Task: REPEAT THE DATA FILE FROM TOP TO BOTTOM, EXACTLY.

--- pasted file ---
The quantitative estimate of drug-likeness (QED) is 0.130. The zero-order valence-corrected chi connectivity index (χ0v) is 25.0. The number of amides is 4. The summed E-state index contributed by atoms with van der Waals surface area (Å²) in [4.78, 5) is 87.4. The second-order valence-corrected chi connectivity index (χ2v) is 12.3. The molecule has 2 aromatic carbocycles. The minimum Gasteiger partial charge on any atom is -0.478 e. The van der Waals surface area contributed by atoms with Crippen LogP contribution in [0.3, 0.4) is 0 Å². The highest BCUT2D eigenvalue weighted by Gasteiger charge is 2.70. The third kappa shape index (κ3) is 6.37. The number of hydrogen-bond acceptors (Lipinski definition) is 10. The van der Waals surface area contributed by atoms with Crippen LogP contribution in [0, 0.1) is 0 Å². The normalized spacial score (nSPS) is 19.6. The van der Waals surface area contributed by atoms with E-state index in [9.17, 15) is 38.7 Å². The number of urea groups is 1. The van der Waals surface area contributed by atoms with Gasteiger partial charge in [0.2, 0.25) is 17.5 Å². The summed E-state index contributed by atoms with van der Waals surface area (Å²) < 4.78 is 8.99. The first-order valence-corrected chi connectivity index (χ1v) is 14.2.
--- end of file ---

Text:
The quantitative estimate of drug-likeness (QED) is 0.130. The zero-order valence-corrected chi connectivity index (χ0v) is 25.0. The number of amides is 4. The summed E-state index contributed by atoms with van der Waals surface area (Å²) in [4.78, 5) is 87.4. The second-order valence-corrected chi connectivity index (χ2v) is 12.3. The molecule has 2 aromatic carbocycles. The minimum Gasteiger partial charge on any atom is -0.478 e. The van der Waals surface area contributed by atoms with Crippen LogP contribution in [0.3, 0.4) is 0 Å². The highest BCUT2D eigenvalue weighted by Gasteiger charge is 2.70. The third kappa shape index (κ3) is 6.37. The number of hydrogen-bond acceptors (Lipinski definition) is 10. The van der Waals surface area contributed by atoms with Crippen LogP contribution in [0, 0.1) is 0 Å². The normalized spacial score (nSPS) is 19.6. The van der Waals surface area contributed by atoms with E-state index in [9.17, 15) is 38.7 Å². The number of urea groups is 1. The van der Waals surface area contributed by atoms with Gasteiger partial charge in [0.2, 0.25) is 17.5 Å². The summed E-state index contributed by atoms with van der Waals surface area (Å²) < 4.78 is 8.99. The first-order valence-corrected chi connectivity index (χ1v) is 14.2.